To provide the benefits proposed to the limited group described would cost over $2 billion the first year and between $6 billion and $8 billion by 1980. It would mean that Social Security costs would increase by 26 per cent on a long term basis. Where Social Security will cost nearly 9 per cent of pay­roll by 1969, just as it now stands, the Forand Bill would bring the over-all cost to 11 per cent of tax­able payroll.

What is more, (1) the Forand Bill, if enacted, is bound to be only a “first step” to an enormously ex­panded and still more expensive federal health care program, (2) invariably these publicly financed health care plans (such as in Eng­land and Canada) have cost far more than was estimated when they were proposed, (3) other ex­pensive liberalizations of the So­cial Security program are in the offing, (4) the Social Security pro­gram as it now stands may be so badly underfinanced that major tax increases may be needed just to pay for benefits already promised.

No Further Leeway

Let us face up to another new fact of life that has overtaken us fairly recently. Where in the past our federal government had a large amount of leeway, through deficit spending and increased debt, to conduct a crash spending program in case of war or depression, the leeway is now gone. In view of our situation on federal borrowing difficulties, it is clear we are gam­bling there will be no international blow-up and no economic blow-up.

If we did have either, the money would have to come from practi­cally confiscatory tax increases superimposed upon the wartime tax levels we have continued into peacetime.

Present-day taxpayers will find it ironic to be told that govern­ment financial leeway exists only in still higher federal taxes. But that is the sad fact. And even that weak reed, that inadequate leeway, is being weakened still further by rising Social Security tax rates. Social Security taxes must come out of the same pie (i.e., tax base) as taxes for missiles, federal debt service, highways, schools, city police, county jails, or whatever. For obviously 100 per cent of the public’s earnings is the whole tax source pie: the complete, final, nonexpandable tax base, no matter what the tax or the tax purpose or the taxing entity is called. It doesn’t help to say that Social Security taxes are “special pur­pose” or “not in the federal budget.” Except for a capital levy (an unthinkable device) all taxes, no matter what they are called or where they are budgeted, have to come out of earnings of the public. Many have a mistaken belief that Social Security is a savings plan, with the payroll taxes saved up to provide for the employee’s future benefits. The fact is that Social Security is a pay as you go plan—or, more accurately, an under pay as you go plan.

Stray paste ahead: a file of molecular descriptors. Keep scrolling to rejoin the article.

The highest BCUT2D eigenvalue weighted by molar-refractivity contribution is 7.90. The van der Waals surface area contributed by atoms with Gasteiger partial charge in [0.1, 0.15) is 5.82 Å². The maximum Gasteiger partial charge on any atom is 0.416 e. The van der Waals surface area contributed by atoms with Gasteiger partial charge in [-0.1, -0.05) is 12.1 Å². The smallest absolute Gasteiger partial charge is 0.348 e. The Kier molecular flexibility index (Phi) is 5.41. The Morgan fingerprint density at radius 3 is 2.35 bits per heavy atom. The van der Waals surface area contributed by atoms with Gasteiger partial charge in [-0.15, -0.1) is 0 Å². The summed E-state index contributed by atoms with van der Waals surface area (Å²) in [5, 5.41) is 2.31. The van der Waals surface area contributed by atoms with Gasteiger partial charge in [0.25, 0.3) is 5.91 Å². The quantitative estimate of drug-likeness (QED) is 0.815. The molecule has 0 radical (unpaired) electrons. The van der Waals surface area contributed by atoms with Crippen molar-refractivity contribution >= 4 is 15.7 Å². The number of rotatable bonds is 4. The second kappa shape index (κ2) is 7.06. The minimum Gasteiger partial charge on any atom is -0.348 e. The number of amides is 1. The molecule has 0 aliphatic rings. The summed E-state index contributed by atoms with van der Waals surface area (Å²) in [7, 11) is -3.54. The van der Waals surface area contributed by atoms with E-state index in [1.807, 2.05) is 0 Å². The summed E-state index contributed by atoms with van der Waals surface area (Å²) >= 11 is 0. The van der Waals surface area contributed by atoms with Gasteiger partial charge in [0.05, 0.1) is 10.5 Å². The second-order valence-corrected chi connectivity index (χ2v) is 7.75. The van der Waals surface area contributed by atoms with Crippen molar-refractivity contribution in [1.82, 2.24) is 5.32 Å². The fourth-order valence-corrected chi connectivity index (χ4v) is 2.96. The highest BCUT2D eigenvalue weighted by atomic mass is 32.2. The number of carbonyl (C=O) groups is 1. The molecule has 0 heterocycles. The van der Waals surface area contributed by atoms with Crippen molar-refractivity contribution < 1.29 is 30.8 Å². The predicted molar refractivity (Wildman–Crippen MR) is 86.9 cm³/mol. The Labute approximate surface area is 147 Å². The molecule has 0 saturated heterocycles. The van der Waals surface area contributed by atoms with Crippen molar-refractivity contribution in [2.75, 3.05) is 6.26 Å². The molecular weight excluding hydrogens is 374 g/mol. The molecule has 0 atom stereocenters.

We have graciously provided that employees of 1969 shall pay a 41/2 per cent rate for the benefits for which employees of 1959 paid 21/2 per cent (3 per cent beginning with 1960).

The Social Security Trust Fund is in fact only a contingency re­serve. Some estimates, based on the existing program, say the Trust Fund will be used up en­tirely by the year 2000. But, big as the Trust Fund seems, it would have to be three times as big as it now is just to pay future benefits to the 13.7 million people already on the benefit rolls. And other tens of millions are qualified to become new recipients in the future.

Already we are postponing the evil day on paying for the present Social Security benefit structure. When it comes to the multibillion dollar addition to the structure proposed by the Forand Bill—we can’t afford it!




Ideas on


Worth Repeating

A crash attack on the major problems of health suits our im­patient culture. But those who might be commissioned to do the research know that it is poor strategy. At present we are more limited by the state of general scientific knowledge than by want of specific instruments or difficulties in engineering… Histori­cally the method of uncommitted wondering has been the source of major ideas. From the confusion of detail general principles emerge—not because they are summoned for some crash pro­gram but because they are already latent in the facts that are available… Obviously we, in various specialties, and the public at large have a common interest in seeing that a substantial base of scholarship is supported in its own right and not as an instru­ment in achieving some popular goal… It may indeed be proven by history that ignorance and folly were greater evils than cholesterol or cancer.

VINCENT P. DOLE, M.D., On Crash Programs